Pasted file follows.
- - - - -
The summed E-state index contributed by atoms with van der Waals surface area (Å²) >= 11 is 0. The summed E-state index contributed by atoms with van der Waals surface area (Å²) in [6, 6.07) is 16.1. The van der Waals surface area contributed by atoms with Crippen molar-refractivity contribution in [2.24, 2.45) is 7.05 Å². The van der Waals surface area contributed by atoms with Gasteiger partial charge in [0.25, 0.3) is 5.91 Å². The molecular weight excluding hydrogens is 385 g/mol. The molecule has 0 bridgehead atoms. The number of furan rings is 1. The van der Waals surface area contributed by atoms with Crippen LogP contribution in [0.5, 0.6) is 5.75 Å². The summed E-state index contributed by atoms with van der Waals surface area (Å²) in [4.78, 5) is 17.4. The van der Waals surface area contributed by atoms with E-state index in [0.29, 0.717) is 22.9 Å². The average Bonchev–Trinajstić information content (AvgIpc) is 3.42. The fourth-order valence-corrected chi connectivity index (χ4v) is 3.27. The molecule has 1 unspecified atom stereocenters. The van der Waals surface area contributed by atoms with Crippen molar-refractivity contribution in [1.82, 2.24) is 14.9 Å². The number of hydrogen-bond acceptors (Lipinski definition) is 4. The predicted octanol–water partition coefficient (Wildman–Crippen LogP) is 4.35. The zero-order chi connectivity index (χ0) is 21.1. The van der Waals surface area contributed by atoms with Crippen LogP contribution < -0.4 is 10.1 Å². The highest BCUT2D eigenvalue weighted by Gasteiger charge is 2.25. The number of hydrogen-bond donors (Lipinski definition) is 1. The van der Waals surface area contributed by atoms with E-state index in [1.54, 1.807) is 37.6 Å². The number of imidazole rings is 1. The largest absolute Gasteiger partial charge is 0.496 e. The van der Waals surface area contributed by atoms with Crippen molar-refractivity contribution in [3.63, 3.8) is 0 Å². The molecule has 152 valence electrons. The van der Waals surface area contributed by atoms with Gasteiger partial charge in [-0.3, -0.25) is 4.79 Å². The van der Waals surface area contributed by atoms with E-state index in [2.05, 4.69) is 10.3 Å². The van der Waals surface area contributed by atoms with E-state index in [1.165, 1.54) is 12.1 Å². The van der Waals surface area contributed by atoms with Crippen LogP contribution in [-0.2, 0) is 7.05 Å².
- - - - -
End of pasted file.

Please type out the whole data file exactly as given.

The summed E-state index contributed by atoms with van der Waals surface area (Å²) >= 11 is 0. The summed E-state index contributed by atoms with van der Waals surface area (Å²) in [6, 6.07) is 16.1. The van der Waals surface area contributed by atoms with Crippen molar-refractivity contribution in [2.24, 2.45) is 7.05 Å². The van der Waals surface area contributed by atoms with Gasteiger partial charge in [0.25, 0.3) is 5.91 Å². The molecular weight excluding hydrogens is 385 g/mol. The molecule has 0 bridgehead atoms. The number of furan rings is 1. The van der Waals surface area contributed by atoms with Crippen LogP contribution in [0.5, 0.6) is 5.75 Å². The summed E-state index contributed by atoms with van der Waals surface area (Å²) in [4.78, 5) is 17.4. The van der Waals surface area contributed by atoms with E-state index in [0.29, 0.717) is 22.9 Å². The average Bonchev–Trinajstić information content (AvgIpc) is 3.42. The fourth-order valence-corrected chi connectivity index (χ4v) is 3.27. The molecule has 1 unspecified atom stereocenters. The van der Waals surface area contributed by atoms with Crippen molar-refractivity contribution in [1.82, 2.24) is 14.9 Å². The number of hydrogen-bond acceptors (Lipinski definition) is 4. The predicted octanol–water partition coefficient (Wildman–Crippen LogP) is 4.35. The zero-order chi connectivity index (χ0) is 21.1. The van der Waals surface area contributed by atoms with Crippen LogP contribution < -0.4 is 10.1 Å². The highest BCUT2D eigenvalue weighted by Gasteiger charge is 2.25. The number of hydrogen-bond donors (Lipinski definition) is 1. The van der Waals surface area contributed by atoms with E-state index in [1.54, 1.807) is 37.6 Å². The number of imidazole rings is 1. The largest absolute Gasteiger partial charge is 0.496 e. The van der Waals surface area contributed by atoms with Crippen molar-refractivity contribution in [3.63, 3.8) is 0 Å². The molecule has 152 valence electrons. The van der Waals surface area contributed by atoms with Gasteiger partial charge in [-0.3, -0.25) is 4.79 Å². The van der Waals surface area contributed by atoms with E-state index in [2.05, 4.69) is 10.3 Å². The van der Waals surface area contributed by atoms with E-state index in [1.165, 1.54) is 12.1 Å². The van der Waals surface area contributed by atoms with Crippen LogP contribution in [-0.2, 0) is 7.05 Å².